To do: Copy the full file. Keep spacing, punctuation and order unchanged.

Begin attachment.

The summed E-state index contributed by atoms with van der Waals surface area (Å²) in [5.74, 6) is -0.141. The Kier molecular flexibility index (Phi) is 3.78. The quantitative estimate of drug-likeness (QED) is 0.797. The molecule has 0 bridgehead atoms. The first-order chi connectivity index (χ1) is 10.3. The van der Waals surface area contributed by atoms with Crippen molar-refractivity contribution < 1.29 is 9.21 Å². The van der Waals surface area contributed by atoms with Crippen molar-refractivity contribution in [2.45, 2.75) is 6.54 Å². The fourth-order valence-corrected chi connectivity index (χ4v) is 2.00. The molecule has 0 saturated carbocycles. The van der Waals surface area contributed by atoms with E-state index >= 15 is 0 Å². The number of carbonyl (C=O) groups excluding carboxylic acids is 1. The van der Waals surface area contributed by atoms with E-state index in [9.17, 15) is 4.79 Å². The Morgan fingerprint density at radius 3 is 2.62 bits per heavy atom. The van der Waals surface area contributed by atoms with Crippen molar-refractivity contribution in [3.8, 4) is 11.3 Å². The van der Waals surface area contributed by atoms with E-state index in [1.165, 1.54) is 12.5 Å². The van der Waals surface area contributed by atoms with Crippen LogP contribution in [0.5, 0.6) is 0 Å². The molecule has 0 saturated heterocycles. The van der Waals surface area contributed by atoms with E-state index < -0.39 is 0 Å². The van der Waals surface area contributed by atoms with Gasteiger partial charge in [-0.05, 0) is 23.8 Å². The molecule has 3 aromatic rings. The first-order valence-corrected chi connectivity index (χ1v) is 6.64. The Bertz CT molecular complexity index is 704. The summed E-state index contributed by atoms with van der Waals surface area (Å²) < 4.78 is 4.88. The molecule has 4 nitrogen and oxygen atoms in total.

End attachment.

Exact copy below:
The summed E-state index contributed by atoms with van der Waals surface area (Å²) in [5.74, 6) is -0.141. The Kier molecular flexibility index (Phi) is 3.78. The quantitative estimate of drug-likeness (QED) is 0.797. The molecule has 0 bridgehead atoms. The first-order chi connectivity index (χ1) is 10.3. The van der Waals surface area contributed by atoms with Crippen molar-refractivity contribution < 1.29 is 9.21 Å². The van der Waals surface area contributed by atoms with Crippen molar-refractivity contribution in [2.45, 2.75) is 6.54 Å². The fourth-order valence-corrected chi connectivity index (χ4v) is 2.00. The molecule has 0 saturated carbocycles. The van der Waals surface area contributed by atoms with E-state index >= 15 is 0 Å². The number of carbonyl (C=O) groups excluding carboxylic acids is 1. The van der Waals surface area contributed by atoms with E-state index in [9.17, 15) is 4.79 Å². The Morgan fingerprint density at radius 3 is 2.62 bits per heavy atom. The van der Waals surface area contributed by atoms with Crippen molar-refractivity contribution in [3.8, 4) is 11.3 Å². The van der Waals surface area contributed by atoms with E-state index in [1.165, 1.54) is 12.5 Å². The van der Waals surface area contributed by atoms with Crippen LogP contribution in [0.5, 0.6) is 0 Å². The molecule has 0 saturated heterocycles. The van der Waals surface area contributed by atoms with E-state index < -0.39 is 0 Å². The van der Waals surface area contributed by atoms with Gasteiger partial charge in [-0.05, 0) is 23.8 Å². The molecule has 3 aromatic rings. The first-order valence-corrected chi connectivity index (χ1v) is 6.64. The Bertz CT molecular complexity index is 704. The summed E-state index contributed by atoms with van der Waals surface area (Å²) < 4.78 is 4.88. The molecule has 4 nitrogen and oxygen atoms in total.